File Sharing & Copyright (Whose Right Is It Anyway)?

This post was triggered by a thought-provoking post on Techdirt about the moral argument for file-sharing, as well as other recent events, blog-posts and articles which serve to high-light some interesting developments in the arguments for and against ‘free’ content, file-sharing and Copyright reform as follows:

 1. The aforementioned Techdirt article argues in favour of filesharing as a means of cultural evolution (among other things), but frowns on the idea of hoarding an infinite resource such as digital content, as currently enabled by existing Intellectual Property mechanisms

 2. Citizens versus Consumers – According to Bill Jones' post on the Copyright and Technology blog, the lines have become very blurred indeed when it comes to Copyright. 

 3. Google Books Program – BusinessWeek article describes the concessions made by Google to on its books program. It has limited the coverage of this program to the US, UK, Canada and Australia, but still intends to proceed with making Orphan Works available.

 4. Radiohead’s In-Rainbows Experiment – An NPR article discusses the outcome of this much lauded experiment, and the authors' paper about the experiment with key observations of how free does not mean devoid of Piracy, and that "popular music is popular everywhere it's popular", even on the Pirate networks!

 5.  Pirate Bay Tracker Is No More – but the Pirate Bay lives on with little or no noticeable difference to the end user, due to an evolution of technology whereby Torrent trackers are no longer necessary to find and share files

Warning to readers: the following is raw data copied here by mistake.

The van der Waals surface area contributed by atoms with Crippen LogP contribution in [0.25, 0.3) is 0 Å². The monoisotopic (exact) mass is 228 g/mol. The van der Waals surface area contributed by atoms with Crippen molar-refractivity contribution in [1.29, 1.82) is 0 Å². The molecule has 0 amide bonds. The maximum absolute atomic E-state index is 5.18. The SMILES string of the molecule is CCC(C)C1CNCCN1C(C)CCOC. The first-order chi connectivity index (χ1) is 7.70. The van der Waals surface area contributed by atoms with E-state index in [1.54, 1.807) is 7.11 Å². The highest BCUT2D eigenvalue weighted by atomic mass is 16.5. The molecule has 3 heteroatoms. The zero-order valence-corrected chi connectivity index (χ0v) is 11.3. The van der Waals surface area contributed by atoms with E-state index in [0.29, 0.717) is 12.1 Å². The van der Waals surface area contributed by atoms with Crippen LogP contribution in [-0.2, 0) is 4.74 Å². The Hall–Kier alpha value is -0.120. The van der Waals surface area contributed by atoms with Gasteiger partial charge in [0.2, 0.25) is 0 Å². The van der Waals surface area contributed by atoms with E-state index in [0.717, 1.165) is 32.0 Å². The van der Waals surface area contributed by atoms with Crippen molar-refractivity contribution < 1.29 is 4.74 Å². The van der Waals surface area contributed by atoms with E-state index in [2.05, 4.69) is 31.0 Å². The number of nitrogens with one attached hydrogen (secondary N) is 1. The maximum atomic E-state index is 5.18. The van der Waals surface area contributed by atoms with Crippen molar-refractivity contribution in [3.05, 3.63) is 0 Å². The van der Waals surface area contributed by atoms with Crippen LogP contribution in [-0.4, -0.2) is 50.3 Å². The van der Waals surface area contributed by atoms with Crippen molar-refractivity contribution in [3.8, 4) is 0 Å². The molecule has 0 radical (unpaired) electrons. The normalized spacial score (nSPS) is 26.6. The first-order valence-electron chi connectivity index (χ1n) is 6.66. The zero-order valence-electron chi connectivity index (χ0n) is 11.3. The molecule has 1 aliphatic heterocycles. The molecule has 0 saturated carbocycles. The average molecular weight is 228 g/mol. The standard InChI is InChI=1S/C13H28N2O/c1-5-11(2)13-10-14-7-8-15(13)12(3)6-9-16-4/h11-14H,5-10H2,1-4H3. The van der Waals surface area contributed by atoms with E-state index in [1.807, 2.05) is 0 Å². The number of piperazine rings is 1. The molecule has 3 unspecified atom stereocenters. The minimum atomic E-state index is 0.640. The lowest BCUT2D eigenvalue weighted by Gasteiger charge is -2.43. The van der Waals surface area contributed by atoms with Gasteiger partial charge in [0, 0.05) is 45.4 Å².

The above should be enough to give an indication of the direction things are heading in the realm of digital file sharing and Copyright evolution. If you ask me, I think it means Citizens can Share, but Consumers Can't, or is it the other way round? I can feel a headache coming on, and I think I'll go lie down for a bit, but your comments are most welcome.

About the author
Jude Umeh is a trusted advisor and digital innovator with track record of helping clients identify and define forward-looking business / technology strategies to capitalise opportunities and adapt to the challenges of the fourth industrial revolution. A published author and Thought Leader in Digital Content and Rights Management, Jude currently works at Salesforce, in Advisory Services, he is a Fellow of BCS, Chartered Institute for IT (FBCS), and Liveryman at the Worshipful Company of Information Technologists, All opinions are his own.

See all posts by Jude Umeh
July 2018
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